Brave Phalanx: Asian Managers & Investors Remain Undaunted

phalanxGFIA, in its April 2014 “Research Insights,” reviews Asian asset managers and their results for March.

Let’s begin our review of their review with one evocatively named fund and one number: Phalanx Japan AustraAsia Multi-Strategy Fund, which employs convertible bond and volatility strategies, was down, returning -1.8% in March.

Phalanx’ undaunted managers “continue to see a constructive environment” for those strategies “over the short to medium term.”

That may be the over-all theme in Asia right now: optimism about Asia continues despite reversals, in a way that may suggest that trend lines are near a peak.

Japan as a Drag

As to performance, Japan was in March a drag on the rest of the region. After one quarter of 2014, the MSCI All-Country Asia Pacific index is eking out a positive number (0.4%) year-to-date without Japan excluded, but is well in the red (-2.4%) with Japan included.

GFIA tells us that the equitymarkets of the region produced mixed results. Equity in both Japan and China declined: but the motion was upward in Thailand, Indonesia, Singapore, and Malaysia.

In sector-by-sector terms, biotech and technology stocks saw significant sell-offs.

Regional Asia March ‘14 YTD 2014 2013
MSCI AC Asia Pacific ex-Japan 1.8% 0.4% 0.5%
MSCI AC Asia Pacific 0.1% -2.4% 9.3%
AsiaHedge Asia ex-Japan – USD -3.0% -2.8% 14.7%
AsiaHedge Japan incl. Asia – USD -0.8% -0.9% 12.8%
HFRI Fund Weighted Composite -0.4 1.1% 9.8%

Source: GFIA

GFIA mentions in a footnote [citing Eurekahedge on this] that it isn’t only managers who are undaunted by recent reverses; their investors around the world continue to “crave for exposure” to Asia, too, however unsatisfied they must be by recent results. The net asset inflow of money into Asia ex-Japan funds came to US$2.7 billion in the first quarter, so the current AUM level of such funds is about US$135 billion.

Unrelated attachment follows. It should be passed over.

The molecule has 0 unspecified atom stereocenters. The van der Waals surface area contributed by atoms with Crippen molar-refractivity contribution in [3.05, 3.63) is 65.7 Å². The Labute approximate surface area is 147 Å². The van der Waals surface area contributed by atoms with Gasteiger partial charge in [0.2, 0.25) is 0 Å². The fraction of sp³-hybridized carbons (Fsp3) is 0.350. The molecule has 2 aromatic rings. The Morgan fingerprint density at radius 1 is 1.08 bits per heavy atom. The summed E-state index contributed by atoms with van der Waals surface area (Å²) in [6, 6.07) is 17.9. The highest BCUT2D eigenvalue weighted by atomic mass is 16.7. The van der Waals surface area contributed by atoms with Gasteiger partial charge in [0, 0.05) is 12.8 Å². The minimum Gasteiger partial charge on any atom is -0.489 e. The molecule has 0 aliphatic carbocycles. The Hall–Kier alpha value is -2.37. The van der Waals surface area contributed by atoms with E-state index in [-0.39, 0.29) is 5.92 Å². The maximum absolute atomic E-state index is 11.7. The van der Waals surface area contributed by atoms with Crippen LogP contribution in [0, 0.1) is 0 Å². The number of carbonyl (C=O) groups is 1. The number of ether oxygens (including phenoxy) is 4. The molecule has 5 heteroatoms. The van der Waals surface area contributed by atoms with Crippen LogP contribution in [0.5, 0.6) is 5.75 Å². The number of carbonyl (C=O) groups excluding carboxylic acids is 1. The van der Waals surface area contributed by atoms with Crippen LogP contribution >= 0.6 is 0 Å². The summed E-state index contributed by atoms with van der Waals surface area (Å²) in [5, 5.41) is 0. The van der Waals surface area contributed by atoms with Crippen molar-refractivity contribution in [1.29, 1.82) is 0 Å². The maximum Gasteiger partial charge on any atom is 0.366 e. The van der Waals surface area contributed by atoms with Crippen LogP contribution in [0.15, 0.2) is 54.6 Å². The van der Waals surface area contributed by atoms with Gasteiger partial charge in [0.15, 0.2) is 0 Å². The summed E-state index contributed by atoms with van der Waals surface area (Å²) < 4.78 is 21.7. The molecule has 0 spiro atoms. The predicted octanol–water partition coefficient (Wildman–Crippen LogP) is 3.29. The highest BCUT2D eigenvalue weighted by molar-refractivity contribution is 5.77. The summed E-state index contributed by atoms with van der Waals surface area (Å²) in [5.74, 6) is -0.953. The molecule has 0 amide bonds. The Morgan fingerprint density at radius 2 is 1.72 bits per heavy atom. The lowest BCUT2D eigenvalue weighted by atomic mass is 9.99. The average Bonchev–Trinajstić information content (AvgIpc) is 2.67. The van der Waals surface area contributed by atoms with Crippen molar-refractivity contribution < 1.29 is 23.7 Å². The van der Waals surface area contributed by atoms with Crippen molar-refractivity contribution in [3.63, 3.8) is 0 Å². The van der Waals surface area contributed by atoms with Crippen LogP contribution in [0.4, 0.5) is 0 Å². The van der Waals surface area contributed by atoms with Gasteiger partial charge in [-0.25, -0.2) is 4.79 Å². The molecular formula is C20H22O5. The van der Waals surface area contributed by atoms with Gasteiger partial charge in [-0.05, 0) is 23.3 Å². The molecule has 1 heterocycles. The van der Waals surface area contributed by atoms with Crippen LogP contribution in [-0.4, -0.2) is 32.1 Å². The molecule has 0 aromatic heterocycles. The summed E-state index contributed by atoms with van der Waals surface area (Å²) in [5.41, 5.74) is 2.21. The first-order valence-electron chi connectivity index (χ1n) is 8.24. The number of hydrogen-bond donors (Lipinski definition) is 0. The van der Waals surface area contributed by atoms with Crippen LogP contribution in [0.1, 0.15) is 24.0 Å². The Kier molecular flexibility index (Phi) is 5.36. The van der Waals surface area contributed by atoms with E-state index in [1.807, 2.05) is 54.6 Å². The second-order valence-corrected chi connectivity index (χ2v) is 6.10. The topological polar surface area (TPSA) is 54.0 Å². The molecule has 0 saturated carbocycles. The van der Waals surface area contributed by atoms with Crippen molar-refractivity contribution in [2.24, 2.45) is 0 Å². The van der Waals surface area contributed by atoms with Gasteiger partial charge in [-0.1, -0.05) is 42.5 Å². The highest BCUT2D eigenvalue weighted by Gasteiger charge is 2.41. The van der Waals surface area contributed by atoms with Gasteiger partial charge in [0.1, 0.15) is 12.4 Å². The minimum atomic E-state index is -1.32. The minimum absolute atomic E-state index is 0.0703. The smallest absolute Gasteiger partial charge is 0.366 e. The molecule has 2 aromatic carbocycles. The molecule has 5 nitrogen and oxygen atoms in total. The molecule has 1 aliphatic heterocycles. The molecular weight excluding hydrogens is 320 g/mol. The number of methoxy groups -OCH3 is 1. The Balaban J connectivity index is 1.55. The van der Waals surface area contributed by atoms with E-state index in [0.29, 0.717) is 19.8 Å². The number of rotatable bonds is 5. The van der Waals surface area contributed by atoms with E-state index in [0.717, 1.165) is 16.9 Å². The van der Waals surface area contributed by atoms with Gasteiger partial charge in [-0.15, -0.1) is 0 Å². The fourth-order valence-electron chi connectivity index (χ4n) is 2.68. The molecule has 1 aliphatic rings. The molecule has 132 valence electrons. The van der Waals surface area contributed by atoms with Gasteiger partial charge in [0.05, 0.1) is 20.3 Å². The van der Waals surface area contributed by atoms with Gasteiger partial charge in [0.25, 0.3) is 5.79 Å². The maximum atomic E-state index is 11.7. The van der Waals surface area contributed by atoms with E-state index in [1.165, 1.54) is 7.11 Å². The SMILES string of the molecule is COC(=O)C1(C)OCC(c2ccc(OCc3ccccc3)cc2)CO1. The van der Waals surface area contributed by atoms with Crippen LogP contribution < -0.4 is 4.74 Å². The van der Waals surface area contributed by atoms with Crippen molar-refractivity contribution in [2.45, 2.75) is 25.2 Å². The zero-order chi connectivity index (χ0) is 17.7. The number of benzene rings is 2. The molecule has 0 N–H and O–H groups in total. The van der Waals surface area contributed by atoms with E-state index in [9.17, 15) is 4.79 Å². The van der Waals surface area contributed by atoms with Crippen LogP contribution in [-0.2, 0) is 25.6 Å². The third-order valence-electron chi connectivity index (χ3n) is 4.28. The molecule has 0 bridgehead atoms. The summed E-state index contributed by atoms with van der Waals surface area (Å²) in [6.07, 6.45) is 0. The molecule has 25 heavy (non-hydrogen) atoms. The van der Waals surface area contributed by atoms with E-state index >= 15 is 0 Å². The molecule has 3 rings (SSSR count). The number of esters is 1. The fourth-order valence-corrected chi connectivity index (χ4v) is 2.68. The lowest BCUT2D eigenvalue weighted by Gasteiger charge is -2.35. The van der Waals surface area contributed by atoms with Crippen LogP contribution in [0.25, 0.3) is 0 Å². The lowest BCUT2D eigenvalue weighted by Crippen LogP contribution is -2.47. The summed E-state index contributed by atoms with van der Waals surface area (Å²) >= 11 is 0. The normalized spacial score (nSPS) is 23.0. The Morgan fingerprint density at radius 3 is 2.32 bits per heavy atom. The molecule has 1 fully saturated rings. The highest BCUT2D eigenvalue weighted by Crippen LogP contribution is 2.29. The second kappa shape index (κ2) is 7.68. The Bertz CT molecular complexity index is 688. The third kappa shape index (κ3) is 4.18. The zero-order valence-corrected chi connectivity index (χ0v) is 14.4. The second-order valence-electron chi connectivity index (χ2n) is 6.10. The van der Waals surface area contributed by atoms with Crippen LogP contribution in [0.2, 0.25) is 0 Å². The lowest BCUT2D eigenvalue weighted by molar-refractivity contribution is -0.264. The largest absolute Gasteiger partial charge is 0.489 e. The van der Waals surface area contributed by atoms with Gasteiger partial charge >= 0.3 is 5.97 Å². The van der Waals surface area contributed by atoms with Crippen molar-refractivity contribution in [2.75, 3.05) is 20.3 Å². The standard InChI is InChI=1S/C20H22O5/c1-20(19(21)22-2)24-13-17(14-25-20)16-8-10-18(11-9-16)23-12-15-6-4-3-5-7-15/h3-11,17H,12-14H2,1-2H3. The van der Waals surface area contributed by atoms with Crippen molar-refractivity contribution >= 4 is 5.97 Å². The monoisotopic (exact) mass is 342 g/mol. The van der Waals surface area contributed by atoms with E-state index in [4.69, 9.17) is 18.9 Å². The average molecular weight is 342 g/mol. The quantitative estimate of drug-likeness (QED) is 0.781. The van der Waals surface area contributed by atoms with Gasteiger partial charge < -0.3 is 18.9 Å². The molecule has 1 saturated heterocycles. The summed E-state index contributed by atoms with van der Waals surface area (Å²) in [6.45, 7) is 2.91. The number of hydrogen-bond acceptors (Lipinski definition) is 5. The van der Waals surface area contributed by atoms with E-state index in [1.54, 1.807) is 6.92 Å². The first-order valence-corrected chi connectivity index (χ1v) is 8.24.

Dropping the “ex,” Japan itself continues to pique the interest of investors. The Nikkei 225 was bobbing about in a range from 14,000 to 14,500 last autumn. Then it headed upward near the end of 2013 on what seems to have been a sense of relief that American legislators had resolved the latest crisis over the U.S. Treasury’s debt ceiling. Such was the relief that the Nikkei briefly broke above 1600. Since then it has returned almost to the old neighborhood, and is now in the 14,400s. Investors still want in.

News from India

To the west, India has excited attention of late, attention in part tied to the political fortunes of Narendra Modi, the BJP’s candidate for prime minister, who is widely seen as friendlier to business interests than is the Gandhi dynasty of the Congress Party.

India’s currency has stabilized in early 2014, while both the current accounts and the fiscal deficits have fallen. GFIA writes of a “Modi Rally” and notes that most of the fund managers that GFIA tracks have outperformed the indexes, including Alchemy Long-Term Fund and Karma Select Fund.

The portfolio manager at Karma is positioning that fund “toward domestic cyclicals and small/mid-caps where valuations are the most compelling” because he believes that a “full recovery” is due.

India March ‘14 YTD 2014 2013
BSE Sensex 30 9.8% 9.3% -3.5%
NSE S&P CNX Nifty 3.6% 2.9% -5.5%
AsiaHedge Indian Long/Short Equity 5.2% 5.1% -6.6%

Source: GFIA

As the table above indicates, the AsiaHedge numbers beat those of the National Stock Exchange’s benchmark both in March and year to date. Long/short managers with Indian exposure produced “stellar” performances, GFIA says: Akshayam Fund is an example, as is Flowering Tree.

Elsewhere, Singapore-based Kingsmead has suffered a 5% loss in the first quarter 2014. GFIA attributes this to its short positions in both Indonesia and Hong Kong. Indonesian equities gained in March, due to optimism about the results of the elections held on April 9th.

The bottom line for the region as a whole, though, sounds worrisome. GFIA says, “In our experience, the rapid inflows of assets, alongside what feels like increasingly volatile performance, is typical of periods immediately before market peaks.”

GFIA, a Singapore-based concern that offers advisory services for hedge fund and absolute return investors, cautions at the start of this report that the content includes “subjective and unquantifiable elements.”

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